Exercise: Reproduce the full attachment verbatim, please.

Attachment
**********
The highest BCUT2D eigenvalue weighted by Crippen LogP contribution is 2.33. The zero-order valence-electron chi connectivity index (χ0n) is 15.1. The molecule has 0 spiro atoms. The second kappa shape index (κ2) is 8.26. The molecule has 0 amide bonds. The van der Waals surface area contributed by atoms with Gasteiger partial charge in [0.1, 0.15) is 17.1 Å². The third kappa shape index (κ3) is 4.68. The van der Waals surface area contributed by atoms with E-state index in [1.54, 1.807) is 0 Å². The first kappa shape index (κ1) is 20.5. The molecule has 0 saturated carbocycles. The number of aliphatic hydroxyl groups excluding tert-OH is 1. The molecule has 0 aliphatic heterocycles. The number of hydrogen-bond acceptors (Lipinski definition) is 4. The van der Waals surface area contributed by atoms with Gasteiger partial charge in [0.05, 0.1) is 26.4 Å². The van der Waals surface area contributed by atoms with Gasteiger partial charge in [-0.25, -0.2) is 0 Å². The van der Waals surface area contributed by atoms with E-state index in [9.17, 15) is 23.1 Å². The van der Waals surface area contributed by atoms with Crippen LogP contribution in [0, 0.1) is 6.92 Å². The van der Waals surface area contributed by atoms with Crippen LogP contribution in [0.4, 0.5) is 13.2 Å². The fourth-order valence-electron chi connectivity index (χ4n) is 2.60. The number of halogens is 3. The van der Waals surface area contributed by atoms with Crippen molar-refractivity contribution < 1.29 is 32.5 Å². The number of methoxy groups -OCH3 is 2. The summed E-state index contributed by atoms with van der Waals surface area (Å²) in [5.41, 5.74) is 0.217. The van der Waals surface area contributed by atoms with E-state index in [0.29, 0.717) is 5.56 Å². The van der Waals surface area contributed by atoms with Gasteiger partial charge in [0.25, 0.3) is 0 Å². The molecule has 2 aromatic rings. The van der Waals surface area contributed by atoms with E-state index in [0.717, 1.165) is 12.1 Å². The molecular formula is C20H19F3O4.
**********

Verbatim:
The highest BCUT2D eigenvalue weighted by Crippen LogP contribution is 2.33. The zero-order valence-electron chi connectivity index (χ0n) is 15.1. The molecule has 0 spiro atoms. The second kappa shape index (κ2) is 8.26. The molecule has 0 amide bonds. The van der Waals surface area contributed by atoms with Gasteiger partial charge in [0.1, 0.15) is 17.1 Å². The third kappa shape index (κ3) is 4.68. The van der Waals surface area contributed by atoms with E-state index in [1.54, 1.807) is 0 Å². The first kappa shape index (κ1) is 20.5. The molecule has 0 saturated carbocycles. The number of aliphatic hydroxyl groups excluding tert-OH is 1. The molecule has 0 aliphatic heterocycles. The number of hydrogen-bond acceptors (Lipinski definition) is 4. The van der Waals surface area contributed by atoms with Gasteiger partial charge in [0.05, 0.1) is 26.4 Å². The van der Waals surface area contributed by atoms with Gasteiger partial charge in [-0.25, -0.2) is 0 Å². The van der Waals surface area contributed by atoms with E-state index in [9.17, 15) is 23.1 Å². The van der Waals surface area contributed by atoms with Crippen LogP contribution in [0, 0.1) is 6.92 Å². The van der Waals surface area contributed by atoms with Crippen LogP contribution in [0.4, 0.5) is 13.2 Å². The fourth-order valence-electron chi connectivity index (χ4n) is 2.60. The number of halogens is 3. The van der Waals surface area contributed by atoms with Crippen molar-refractivity contribution < 1.29 is 32.5 Å². The number of methoxy groups -OCH3 is 2. The summed E-state index contributed by atoms with van der Waals surface area (Å²) in [5.41, 5.74) is 0.217. The van der Waals surface area contributed by atoms with E-state index in [0.29, 0.717) is 5.56 Å². The van der Waals surface area contributed by atoms with Gasteiger partial charge in [0.25, 0.3) is 0 Å². The molecule has 2 aromatic rings. The van der Waals surface area contributed by atoms with E-state index in [0.717, 1.165) is 12.1 Å². The molecular formula is C20H19F3O4.